Category Capitalism

Forget inflation – its interest rates that will set markets and drive new growth.

Around the globe everyone thinks inflation is beaten. It may well be, but the consequences will persist. Interest rates may not “pivot” the way market optimists hope, with profound implications for equities and bonds. We are into a new market cycle of normalised rates and corporate fundamentals. All-in-all, that’s a good thing for growth!

Consumption is the crisis. Market doesn’t get it!

Consumption and a cost-of-living crisis are upon us, but markets blithely assume it’s all upside to 2023. The risk is not a massive crash, but growing realisation the global economy has peaked, needs a period of normalisation and a reset after the madness of the last decade.

Global Politics – the future, and how much instability will feed into markets?

Political instability is turning into a global competition as Bolsonaro supporters storm Brazil’s Government, the CCP reopen China’s Borders to chaos, and the US Speaker deals with political hi-jackers to secure his seat. All will have consequences and should make markets nervous.

Football, Recession, Stocks and Nations – so much to look forward to!

Christmas is coming, but plenty still to think about in terms of markets; from the lessons on Covid re-opening in China, what Tesla’s shareprice tells about the resurgence of common sense, and the prospects of 2 years of dither into the very necessary general election the UK needs to move forward!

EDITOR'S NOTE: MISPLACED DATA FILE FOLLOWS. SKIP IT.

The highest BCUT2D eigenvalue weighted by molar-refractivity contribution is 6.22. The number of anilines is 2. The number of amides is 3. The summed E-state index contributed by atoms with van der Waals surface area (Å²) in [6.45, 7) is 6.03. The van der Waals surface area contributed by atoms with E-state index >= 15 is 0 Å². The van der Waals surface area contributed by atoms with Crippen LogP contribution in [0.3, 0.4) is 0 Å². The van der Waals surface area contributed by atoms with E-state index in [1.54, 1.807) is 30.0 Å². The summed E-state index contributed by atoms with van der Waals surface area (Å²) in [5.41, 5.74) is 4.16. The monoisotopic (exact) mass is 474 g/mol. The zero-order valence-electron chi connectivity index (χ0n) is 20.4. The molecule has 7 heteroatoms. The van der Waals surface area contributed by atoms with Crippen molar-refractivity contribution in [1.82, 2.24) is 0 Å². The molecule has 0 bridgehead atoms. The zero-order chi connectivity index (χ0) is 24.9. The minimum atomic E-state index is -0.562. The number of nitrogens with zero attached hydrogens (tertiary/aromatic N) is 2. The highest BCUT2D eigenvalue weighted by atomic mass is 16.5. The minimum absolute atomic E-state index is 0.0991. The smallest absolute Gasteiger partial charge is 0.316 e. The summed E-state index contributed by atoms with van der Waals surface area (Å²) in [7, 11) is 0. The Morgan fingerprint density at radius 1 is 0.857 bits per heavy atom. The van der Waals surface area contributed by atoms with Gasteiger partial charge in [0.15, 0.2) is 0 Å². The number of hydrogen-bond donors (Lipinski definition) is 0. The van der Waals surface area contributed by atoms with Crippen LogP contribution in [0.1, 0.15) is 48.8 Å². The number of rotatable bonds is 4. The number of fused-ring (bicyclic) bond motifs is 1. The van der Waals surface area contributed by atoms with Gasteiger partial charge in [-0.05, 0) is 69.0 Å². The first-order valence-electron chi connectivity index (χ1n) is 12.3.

What Does 2023 Hold For Markets – Some Best Guesses!

I’ve no idea what might happen in 2023, but I don’t think its going to be as bad as some expect, but neither will it be as rewarding as others predict. Its likely to be another year of trading on what the mood is, what the numbers mean, and hoping to call it right. Hope, as they say, is only a strategy when you simply don’t know!

Did the Fed just make a long term mistake? Is inflation a bad or good thing?

Jerome Powell signalled a slow-down in interest rate hikes – and markets loved it. But did he just make a long-term mistake by not decisively signalling the end of the era of monetary and market distortion? There are lessons to be learnt, not least being the role of inflation in a buoyant economy.